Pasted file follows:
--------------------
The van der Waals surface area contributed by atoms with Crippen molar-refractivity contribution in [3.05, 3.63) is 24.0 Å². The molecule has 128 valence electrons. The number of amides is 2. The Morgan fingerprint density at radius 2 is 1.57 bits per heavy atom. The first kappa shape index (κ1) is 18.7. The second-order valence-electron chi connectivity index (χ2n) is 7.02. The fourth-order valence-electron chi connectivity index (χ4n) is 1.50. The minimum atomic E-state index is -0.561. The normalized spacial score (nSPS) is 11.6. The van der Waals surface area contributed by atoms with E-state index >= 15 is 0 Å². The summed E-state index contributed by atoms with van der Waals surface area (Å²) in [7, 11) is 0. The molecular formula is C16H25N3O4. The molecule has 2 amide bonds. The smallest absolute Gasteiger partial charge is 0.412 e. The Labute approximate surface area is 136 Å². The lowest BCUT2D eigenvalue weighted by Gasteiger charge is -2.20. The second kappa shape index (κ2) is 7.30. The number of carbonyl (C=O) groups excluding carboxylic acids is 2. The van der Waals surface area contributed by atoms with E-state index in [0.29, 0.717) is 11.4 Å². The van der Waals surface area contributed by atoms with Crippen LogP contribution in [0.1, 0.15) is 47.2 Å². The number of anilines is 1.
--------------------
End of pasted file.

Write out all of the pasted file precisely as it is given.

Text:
The van der Waals surface area contributed by atoms with Crippen molar-refractivity contribution in [3.05, 3.63) is 24.0 Å². The molecule has 128 valence electrons. The number of amides is 2. The Morgan fingerprint density at radius 2 is 1.57 bits per heavy atom. The first kappa shape index (κ1) is 18.7. The second-order valence-electron chi connectivity index (χ2n) is 7.02. The fourth-order valence-electron chi connectivity index (χ4n) is 1.50. The minimum atomic E-state index is -0.561. The normalized spacial score (nSPS) is 11.6. The van der Waals surface area contributed by atoms with E-state index >= 15 is 0 Å². The summed E-state index contributed by atoms with van der Waals surface area (Å²) in [7, 11) is 0. The molecular formula is C16H25N3O4. The molecule has 2 amide bonds. The smallest absolute Gasteiger partial charge is 0.412 e. The Labute approximate surface area is 136 Å². The lowest BCUT2D eigenvalue weighted by Gasteiger charge is -2.20. The second kappa shape index (κ2) is 7.30. The number of carbonyl (C=O) groups excluding carboxylic acids is 2. The van der Waals surface area contributed by atoms with E-state index in [0.29, 0.717) is 11.4 Å². The van der Waals surface area contributed by atoms with Crippen LogP contribution in [0.1, 0.15) is 47.2 Å². The number of anilines is 1.